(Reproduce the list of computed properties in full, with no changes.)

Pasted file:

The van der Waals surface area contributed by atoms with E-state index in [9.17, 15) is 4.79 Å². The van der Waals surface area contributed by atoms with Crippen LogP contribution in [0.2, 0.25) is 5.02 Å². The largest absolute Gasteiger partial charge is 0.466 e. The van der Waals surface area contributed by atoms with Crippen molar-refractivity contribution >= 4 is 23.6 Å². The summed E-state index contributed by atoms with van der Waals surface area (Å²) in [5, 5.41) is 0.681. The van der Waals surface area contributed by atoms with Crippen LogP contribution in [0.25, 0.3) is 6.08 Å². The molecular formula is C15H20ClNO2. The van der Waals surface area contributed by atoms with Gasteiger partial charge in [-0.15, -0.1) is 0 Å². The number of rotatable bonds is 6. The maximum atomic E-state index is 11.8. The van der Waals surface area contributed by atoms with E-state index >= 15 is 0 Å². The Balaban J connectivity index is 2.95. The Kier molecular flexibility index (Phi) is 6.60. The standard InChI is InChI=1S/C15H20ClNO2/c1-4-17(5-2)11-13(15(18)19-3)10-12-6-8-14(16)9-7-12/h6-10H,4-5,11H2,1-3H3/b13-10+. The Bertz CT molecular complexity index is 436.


The van der Waals surface area contributed by atoms with E-state index in [9.17, 15) is 4.79 Å². The van der Waals surface area contributed by atoms with Crippen LogP contribution in [0.2, 0.25) is 5.02 Å². The largest absolute Gasteiger partial charge is 0.466 e. The van der Waals surface area contributed by atoms with Crippen molar-refractivity contribution >= 4 is 23.6 Å². The summed E-state index contributed by atoms with van der Waals surface area (Å²) in [5, 5.41) is 0.681. The van der Waals surface area contributed by atoms with Crippen LogP contribution in [0.25, 0.3) is 6.08 Å². The molecular formula is C15H20ClNO2. The van der Waals surface area contributed by atoms with Gasteiger partial charge in [-0.15, -0.1) is 0 Å². The number of rotatable bonds is 6. The maximum atomic E-state index is 11.8. The van der Waals surface area contributed by atoms with E-state index >= 15 is 0 Å². The Balaban J connectivity index is 2.95. The Kier molecular flexibility index (Phi) is 6.60. The standard InChI is InChI=1S/C15H20ClNO2/c1-4-17(5-2)11-13(15(18)19-3)10-12-6-8-14(16)9-7-12/h6-10H,4-5,11H2,1-3H3/b13-10+. The Bertz CT molecular complexity index is 436.